Three numbers and Jesse Hahn shouldn’t like the Astros
The Astros offense, more times than not, will make opposing pitchers pay for their errors.
Thanks to a high-scoring affair that ultimately favored the Astros, the team now sits pretty with 53 wins on the season. Sure, it wasn’t the prettiest of wins in terms of pitching, but beggars can’t be choosers.
I do feel somewhat bad for Jesse Hahn, the A’s starting pitcher last night. The Astros won the game so this feeling is mitigated, fair or not, to a certain extent from my perspective. But this is a man’s livelihood that the Astros are wrecking in the past week or so.
Between last night in Houston and the previous Thursday in Oakland, the Astros have tagged Hahn with 15 earned runs, 16 total if you can’t the lone unearned run. In those two starts, the A’s pitcher has given up three home runs and three walks while striking out just one Houston batter. Oh, the two starts combined were four innings total.
Before Hahn faced the Astros unrelenting offensive juggernaut that we all know of today, he was actually putting together a respectable season.
3-4 W-L, 3.56 ERA, 2.88 FIP, 4.18 xFIP, 0.14 HR/9
Before Hahn’s last two starts, he only gave up one home run, hence the low HR/9. In his two recent starts, his HR/9 has jumped to 0.52. I must mention that Hahn also faced the Astros once before this season back on April 30th. He picked up the loss while surrendering three earned runs, four total, in Houston.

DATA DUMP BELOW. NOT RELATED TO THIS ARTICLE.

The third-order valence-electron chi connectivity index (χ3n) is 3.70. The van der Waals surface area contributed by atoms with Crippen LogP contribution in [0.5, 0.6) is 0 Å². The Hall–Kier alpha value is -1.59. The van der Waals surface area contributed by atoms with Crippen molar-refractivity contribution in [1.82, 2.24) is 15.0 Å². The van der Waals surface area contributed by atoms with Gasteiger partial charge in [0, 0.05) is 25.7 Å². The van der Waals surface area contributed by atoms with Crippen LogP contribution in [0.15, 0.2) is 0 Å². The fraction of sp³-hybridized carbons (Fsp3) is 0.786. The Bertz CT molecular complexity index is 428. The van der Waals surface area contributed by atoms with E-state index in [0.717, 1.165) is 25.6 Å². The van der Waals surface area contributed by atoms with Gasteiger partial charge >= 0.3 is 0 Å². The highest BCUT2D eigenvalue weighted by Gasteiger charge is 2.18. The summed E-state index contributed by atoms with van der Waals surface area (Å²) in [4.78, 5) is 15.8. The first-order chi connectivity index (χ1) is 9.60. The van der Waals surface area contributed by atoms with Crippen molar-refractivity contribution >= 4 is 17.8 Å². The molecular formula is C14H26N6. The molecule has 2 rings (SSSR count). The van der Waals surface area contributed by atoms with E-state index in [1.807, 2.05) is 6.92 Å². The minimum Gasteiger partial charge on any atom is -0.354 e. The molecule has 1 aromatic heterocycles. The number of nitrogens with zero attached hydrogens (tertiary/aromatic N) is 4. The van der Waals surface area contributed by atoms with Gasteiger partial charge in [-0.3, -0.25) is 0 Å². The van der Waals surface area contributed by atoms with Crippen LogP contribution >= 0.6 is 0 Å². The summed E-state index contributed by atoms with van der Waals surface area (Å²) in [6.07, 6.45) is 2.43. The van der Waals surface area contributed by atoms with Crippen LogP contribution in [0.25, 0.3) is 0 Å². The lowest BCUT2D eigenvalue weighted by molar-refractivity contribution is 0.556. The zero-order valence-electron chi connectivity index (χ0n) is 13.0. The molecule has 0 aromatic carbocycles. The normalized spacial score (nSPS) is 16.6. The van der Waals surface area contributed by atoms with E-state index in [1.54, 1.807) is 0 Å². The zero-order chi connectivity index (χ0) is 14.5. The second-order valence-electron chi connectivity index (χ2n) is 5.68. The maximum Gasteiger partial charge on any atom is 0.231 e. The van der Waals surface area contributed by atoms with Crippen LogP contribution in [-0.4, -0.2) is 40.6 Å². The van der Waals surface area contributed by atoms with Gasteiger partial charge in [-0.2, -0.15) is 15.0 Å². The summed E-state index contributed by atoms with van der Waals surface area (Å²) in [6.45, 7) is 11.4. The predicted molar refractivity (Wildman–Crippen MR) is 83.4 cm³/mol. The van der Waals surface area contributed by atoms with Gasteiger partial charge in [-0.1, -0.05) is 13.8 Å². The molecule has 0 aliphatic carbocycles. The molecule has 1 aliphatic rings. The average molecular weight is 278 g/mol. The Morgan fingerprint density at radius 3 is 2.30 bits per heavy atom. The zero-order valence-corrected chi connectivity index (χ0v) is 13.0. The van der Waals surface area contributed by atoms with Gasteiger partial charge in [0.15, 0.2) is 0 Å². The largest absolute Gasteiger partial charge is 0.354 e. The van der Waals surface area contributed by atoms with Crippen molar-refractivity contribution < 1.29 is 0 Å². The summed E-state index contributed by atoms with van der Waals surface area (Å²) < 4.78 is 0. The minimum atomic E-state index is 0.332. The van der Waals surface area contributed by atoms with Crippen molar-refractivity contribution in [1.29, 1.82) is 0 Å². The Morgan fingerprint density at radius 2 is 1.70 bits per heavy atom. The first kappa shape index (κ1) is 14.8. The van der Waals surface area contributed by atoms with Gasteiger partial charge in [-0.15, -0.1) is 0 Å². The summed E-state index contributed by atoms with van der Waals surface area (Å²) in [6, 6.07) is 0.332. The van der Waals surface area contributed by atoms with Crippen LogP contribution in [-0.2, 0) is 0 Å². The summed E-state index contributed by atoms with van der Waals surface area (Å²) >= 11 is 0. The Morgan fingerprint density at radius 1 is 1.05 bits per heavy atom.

I wouldn’t fault him if he decided to pass on his next outing against the Astros.
The Astros offense, which I subtly hinted at above, took control of the game.
For example, all of the Astros batters recorded at least one hit. Six of those batters recorded at least two hits. And two of those batters, George Springer and Josh Reddick, recorded three hits. All in all, there were 17 hits total.
There were also five doubles and a leadoff homerun. The homerun, courtesy of Springer, now vaunted him into Astros history.
I hereby declare this the “Summer of George!”
Michael Feliz has continued to pick up the slack in the bullpen as the starting rotation regains its collective health. In a way, he has been the unsung hero of a group that includes Ken Giles, Chris Devenski and Will Harris.
For example, Feliz has lowered his ERA back down to a 3.44. Remember that he had a rough two-game stretch where he allowed six earned runs in just 2.1 innings. But he has followed that up with a stretch of two earned runs in his last 8.2 innings.
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While Feliz may draw not the attention like Devenski, Giles or Harris on a consistent basis, he makes the Astros a better baseball team. Without his services, the team’s bullpen could be one step closer to total burnout. And they still may be. But at least Feliz helps hold off the inevitable.
**Statistics courtesy of Fangraphs and MLB.com**